Region 1
box set

Region 2
box set
Region 2
3-episode volume
(Doctor Who Story No. 201, starring David Tennant)
  • written by Russell T. Davies
  • directed by Alice Troughton
  • produced by Phil Collinson
  • music by Murray Gold
  • 1 episode @ 44 minutes
Story: The Doctor's excursion to see the sapphire falls on the planet Midnight goes awry when the transport car takes a new route and runs across a force no humanoid has ever encountered before. What form of life can possibly survive outside in the extonic rays of the crystal planet's sun? And why has one passenger started repeating everything that everyone else says?

DVD Extras (box sets only) include:

  • Audio commentary by director Alice Troughton, actor David Tennant (The Doctor), and writer Russell T. Davies.
  • Doctor Who Confidential featurette: Look Who's Talking (13 min.) with Davies, Tennant, David Troughton (Professor Hobbes),
    Lesley Sharp (Sky Silvestry), sound effects editor Paul Jefferies, dubbing mixer Tim Ricketts, sound editor Paul McFadden, and others...
  • Trailers & Promos

Buyers' Guide Review

by Martin Izsak

(A more in-depth analysis, containing "SPOILERS" and intended for those who have already seen the program, can be accessed here.)

I nearly fell off my chair when I saw the opening shot of this story. Not just because it was one of the awesomely beautiful expensive ones crammed into the opening few minutes of the story. And not just because it clearly defined that we were on one of the alien planet settings that I prefer to see outnumbering the Earthly ones. Mostly it was because the production team for the new Millennium were actually giving us the second story in a row that did not take place on Earth. Whoa, that's a huge first for them. Bravo! That makes four stories so far this season outside of Earth orbit. Finally starting to home in on the Graham Williams ideal for the show's settings which I heartily approve of. Well done.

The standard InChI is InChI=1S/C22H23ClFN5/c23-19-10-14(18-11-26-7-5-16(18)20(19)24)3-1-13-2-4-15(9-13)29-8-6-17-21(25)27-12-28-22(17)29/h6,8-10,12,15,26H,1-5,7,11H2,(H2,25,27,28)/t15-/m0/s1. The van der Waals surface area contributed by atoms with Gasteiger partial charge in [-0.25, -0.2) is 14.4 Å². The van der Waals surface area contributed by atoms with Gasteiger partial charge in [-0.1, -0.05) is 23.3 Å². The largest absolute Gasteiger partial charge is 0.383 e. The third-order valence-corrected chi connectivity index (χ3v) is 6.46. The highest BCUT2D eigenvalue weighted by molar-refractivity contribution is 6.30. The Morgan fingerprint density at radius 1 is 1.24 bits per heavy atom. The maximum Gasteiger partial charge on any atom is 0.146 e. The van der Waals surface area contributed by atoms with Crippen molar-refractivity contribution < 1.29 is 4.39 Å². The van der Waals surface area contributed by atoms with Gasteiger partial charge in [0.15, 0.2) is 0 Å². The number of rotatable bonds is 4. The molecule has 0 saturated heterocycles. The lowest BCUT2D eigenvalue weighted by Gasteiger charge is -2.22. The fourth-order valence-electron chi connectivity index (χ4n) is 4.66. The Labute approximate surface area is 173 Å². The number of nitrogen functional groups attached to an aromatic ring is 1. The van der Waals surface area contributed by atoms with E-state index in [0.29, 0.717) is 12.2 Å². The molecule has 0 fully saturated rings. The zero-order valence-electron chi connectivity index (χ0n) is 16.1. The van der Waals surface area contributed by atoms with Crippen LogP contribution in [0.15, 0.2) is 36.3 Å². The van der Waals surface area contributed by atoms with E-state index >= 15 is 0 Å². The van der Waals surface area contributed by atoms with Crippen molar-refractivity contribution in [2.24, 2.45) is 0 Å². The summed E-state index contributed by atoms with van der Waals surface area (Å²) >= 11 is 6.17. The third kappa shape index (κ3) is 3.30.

But, we shouldn't get too excited too fast. This show is the budget-crunching cheapie for the season. While at least using the solid backbone of the who-do-you-trust bottle story defense-against-the-unknown plotline, the action becomes a little TOO confined to make the formula work, and lacks the usual healthy degree of proactivity.

If I may draw your attention for a moment to Exhibit "A" - the science fiction series "Space: 1999", which ran for two seasons starting in 1976. In a ranking by TV critics and sci-fi fans for John Javna's 1987 book "The Best of Science Fiction TV", where both Doctor Who and original Star Trek placed within the top 5 sci-fi shows of all time, "Space: 1999" was voted the worst sci-fi show of all time, while its exquisite model work and lavish production design helped keep it on the air and make it noticeable enough to receive as many votes for worst show as it did. The show's chief failing, as I see it, was in its choice for main characters, all thrust week after week into situations that none of them were the slightest bit capable of either understanding or dealing with proactively. They were never the keen explorers skilled at encountering the unknown that sci-fi needs to thrive on. They were desperate every week. As critic David Schow described it: "Nothing made any sense. ... The characters were basically running around like rats in a box, and I got tired of waiting for them to start gnawing on each other."